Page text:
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Reducing the need for animals in infectious disease research

Roslin researcher wins proof-of-concept award through the NC3Rs' CRACK IT Challenges competition

Virtual Infectious Disease Research platform

Professor Tom Freeman together with colleagues at The Roslin Institute, University of Edinburgh, Italy and Ireland has won one of a series of grants aimed at employing new ways of working that will eventually reduce the number of animals needed for research to discover and develop new drugs to fight infectious diseases.

Professor Freeman's project aims to create a Virtual Infectious Disease Research platform to simulate the course of an infection and the body's immune response. The work will initially focus on the computer modelling of complex interactions between an immune cell called a macrophage and its infection by the influenza virus that causes flu.

Control of infectious diseases is a key priority in human and veterinary medicine. A study to test the efficacy of new antibiotics or vaccines can typically require around 100 animals for each drug candidate that is tested.

This project will develop new computing tools and ways of working with the aim of predicting the efficacy of drugs. In this way the hope is that it will be possible to eliminate drug and vaccine candidates that are less likely to be successful thereby reducing the numbers of animals currently used in such tests.

The funding is part of the CRACK IT Challenges programme, led by the UK's National Centre for the Replacement, Refinement and Reduction of Animals in Research (NC3Rs). The funding programme is an open innovation platform that was set up in 2011 to solve scientific and business problems with a 3Rs theme.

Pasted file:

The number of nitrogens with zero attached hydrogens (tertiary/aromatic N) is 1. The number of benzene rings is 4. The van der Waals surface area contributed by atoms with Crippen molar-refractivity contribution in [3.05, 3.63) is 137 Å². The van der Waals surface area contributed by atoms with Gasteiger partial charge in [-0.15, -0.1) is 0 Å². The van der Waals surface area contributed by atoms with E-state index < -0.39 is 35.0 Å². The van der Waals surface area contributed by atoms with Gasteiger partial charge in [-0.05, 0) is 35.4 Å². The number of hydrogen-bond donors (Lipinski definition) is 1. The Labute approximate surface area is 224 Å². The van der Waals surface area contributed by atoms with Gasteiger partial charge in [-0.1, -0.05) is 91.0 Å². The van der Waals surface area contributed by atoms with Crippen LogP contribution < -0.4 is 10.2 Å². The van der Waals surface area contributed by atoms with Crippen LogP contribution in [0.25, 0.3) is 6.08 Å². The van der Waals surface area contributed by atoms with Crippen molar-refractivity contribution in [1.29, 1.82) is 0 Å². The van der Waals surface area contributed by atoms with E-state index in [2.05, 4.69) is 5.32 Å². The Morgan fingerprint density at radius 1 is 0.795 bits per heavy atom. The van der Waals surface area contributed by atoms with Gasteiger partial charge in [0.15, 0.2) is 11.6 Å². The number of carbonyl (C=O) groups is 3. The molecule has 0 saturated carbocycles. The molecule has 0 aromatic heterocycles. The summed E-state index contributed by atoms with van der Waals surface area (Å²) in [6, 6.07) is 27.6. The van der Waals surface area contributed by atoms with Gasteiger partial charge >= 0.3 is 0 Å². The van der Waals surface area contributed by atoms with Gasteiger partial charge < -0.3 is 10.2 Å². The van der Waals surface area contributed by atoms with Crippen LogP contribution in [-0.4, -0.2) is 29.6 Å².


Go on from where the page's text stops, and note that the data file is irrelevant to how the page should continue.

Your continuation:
The funding approach enables applicants to investigate more innovative technologies that are a higher risk investment. Professor Freeman will have six months to develop his proof-of-concept and, if successful, he could secure further funding from the NC3Rs for further development and validation.

We have been developing the tools to do this kind of work at The Roslin Institute for a number of years, such as the cell network analysis tool, Biolayout Express3D funded by the Biotechnology and Biological Sciences Research Council.

The new NC3Rs funding provides us with an excellent opportunity to really establish how these approaches can be used in an industrial context and in a directly beneficial way.

Professor Tom FreemanThe Roslin Institute

Funding for 2014 CRACK IT Challenges come from the Technology Strategy Board's Small Business Research Initiative.

In many cases drug-induced toxicity results in a significant number of new drugs failing before they reach the market place; often this is not identified until animal studies have taken place. By developing more predictive technologies and approaches for use in the earliest stages of drug development, industry scientists will be better equipped to identify whether a new drug is suitable for later-stage testing in animal studies and humans. This is not only more cost-effective, but has the potential to significantly reduce the number of animals needed overall.

Dr Vicky RobinsonChief Executive of the NC3Rs


About the NC3Rs:

The National Centre for the Replacement, Refinement and Reduction of Animals in Research (NC3Rs) leads discovery and application of new technologies and approaches to minimise the use of animals and improve animal welfare (the 3Rs). It funds research, supports training and development, and stimulates changes in regulations and practice. Primarily funded by Government, the NC3Rs is also supported by the charitable and private sectors. It works with scientists in universities and industry in the UK and internationally.

Further information can be found at: | @nc3rs |


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